Always chasing the puck

Firstly, without the risk appetite required to truly explore, and to be comfortable in exploration, corporates are unable to take the lead on determining the evolutionary direction of their industry. At best, this results in a perennial challenge to plug gaps and play catch-up. At worst, it signals imminent demise through redundancy - the classic example being Blockbuster at the hands of Netflix, with a more contemporary illustration being felt by Facebook/Meta at the hands of TikTok.

Secondly, as industries evolve and customer expectations shift, corporates that are not leading the way on innovation themselves must settle for the capital-inefficient path of ‘acquiring’ innovation, either by paying up to become the customers of successful startups, or by ponying up amongst competition to acquire those startups that have achieved scale.

Corporates have too often ended up skating after the puck, clinging to the coat-tails of those leading the way, whilst paying a capital inefficient premium for the ‘privilege’ of doing so. Not surprisingly, this approach to keeping pace with innovation rapidly becomes very expensive and capital intensive, for little reward. The graveyard of corporate innovation labs left behind in the last decade illustrates that all too acutely.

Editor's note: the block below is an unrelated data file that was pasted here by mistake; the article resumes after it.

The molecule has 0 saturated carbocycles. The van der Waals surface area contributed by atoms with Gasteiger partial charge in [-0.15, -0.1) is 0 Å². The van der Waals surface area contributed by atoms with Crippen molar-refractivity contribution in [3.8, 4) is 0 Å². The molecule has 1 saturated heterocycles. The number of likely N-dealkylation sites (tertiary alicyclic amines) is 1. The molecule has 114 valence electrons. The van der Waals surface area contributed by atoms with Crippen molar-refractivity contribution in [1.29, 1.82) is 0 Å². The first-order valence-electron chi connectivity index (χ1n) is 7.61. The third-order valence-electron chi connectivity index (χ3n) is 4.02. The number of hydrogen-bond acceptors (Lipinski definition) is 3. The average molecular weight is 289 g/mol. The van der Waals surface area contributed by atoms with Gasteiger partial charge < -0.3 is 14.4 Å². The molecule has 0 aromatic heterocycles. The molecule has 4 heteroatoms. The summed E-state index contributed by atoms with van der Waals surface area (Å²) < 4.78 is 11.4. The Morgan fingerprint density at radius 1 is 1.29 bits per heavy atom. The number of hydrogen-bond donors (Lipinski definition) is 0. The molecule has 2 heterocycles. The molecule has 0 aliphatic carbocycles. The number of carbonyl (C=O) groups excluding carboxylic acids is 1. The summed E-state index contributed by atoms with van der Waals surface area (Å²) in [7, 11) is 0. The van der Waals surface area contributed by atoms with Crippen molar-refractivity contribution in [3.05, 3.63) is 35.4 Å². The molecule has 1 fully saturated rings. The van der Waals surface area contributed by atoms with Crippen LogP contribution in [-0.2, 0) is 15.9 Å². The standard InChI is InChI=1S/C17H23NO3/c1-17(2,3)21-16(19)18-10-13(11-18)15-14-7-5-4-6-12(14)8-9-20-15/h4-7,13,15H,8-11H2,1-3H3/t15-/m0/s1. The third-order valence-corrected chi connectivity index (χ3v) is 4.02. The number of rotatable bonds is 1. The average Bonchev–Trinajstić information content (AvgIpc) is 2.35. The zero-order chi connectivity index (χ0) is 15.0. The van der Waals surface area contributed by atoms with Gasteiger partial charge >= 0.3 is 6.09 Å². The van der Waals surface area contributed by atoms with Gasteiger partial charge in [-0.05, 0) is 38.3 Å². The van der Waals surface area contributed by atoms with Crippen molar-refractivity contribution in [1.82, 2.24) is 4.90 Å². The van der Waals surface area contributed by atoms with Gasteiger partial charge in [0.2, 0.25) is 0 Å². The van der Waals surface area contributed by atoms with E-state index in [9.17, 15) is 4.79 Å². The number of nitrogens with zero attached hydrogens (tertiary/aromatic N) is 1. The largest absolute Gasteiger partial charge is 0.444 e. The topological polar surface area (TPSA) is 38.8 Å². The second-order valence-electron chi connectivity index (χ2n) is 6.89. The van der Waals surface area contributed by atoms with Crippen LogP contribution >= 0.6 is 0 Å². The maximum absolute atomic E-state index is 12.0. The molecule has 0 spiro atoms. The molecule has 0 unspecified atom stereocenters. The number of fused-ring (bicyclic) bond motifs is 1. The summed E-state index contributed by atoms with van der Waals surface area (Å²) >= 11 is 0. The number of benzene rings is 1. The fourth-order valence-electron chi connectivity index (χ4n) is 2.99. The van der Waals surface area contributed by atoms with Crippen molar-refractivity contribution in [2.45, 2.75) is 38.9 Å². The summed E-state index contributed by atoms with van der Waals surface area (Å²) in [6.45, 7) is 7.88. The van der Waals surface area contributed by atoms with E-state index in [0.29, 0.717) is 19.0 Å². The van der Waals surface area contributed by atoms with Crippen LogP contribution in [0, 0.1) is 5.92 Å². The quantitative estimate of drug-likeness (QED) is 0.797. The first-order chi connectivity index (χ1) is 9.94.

But with public markets stumbling and ongoing recessionary fears, the high cost of participation as a ‘follower’ will become increasingly prohibitive, and therefore the downside risk of not determining direction of travel will become even greater. In bull markets, most can win. But in today’s bear market, the risk to corporates of participating rather than leading has become even greater. Bear markets don’t favour passengers.

And so emerges a challenging corporate dichotomy: how to deliver the innovation and growth that has been demonstrated by startups and venture markets, whilst also keeping a check on risk. How to deliver venture like upside, for significantly diminished risk profile.

Fortunately for corporates, the answer is found in using the key advantage they do have - their assets - as leverage to unlock the entrepreneurial capability that they lack. This is the path to the holy grail, and the path is being paved by a rapidly emerging asset class: the venture studio.

The ultimate upside unlock

Venture studios see experienced entrepreneurs come together to ideate, fund and build multiple ventures in parallel. Those that show limited potential are quickly killed, and those that quickly generate traction are spun out into the hands of specialist founders with deep experience building companies. In that respect, the type of talent seen in venture studios looks materially different to that typically seen inside a corporate structure, where the focus is overwhelmingly on operating & managing companies that are already operating at scale.

The studio team itself launches multiple ventures every year, rapidly spreading its risk exposure across a portfolio of bets, whilst creating cost efficiencies by operating shared services across all ventures and empowering ventures by providing elite-calibre, mission-critical skillsets on a fractional basis. As and when the individual ventures require capability, network access, talent acquisition or funding, they have it - and when they don’t need it, they avoid paying for it.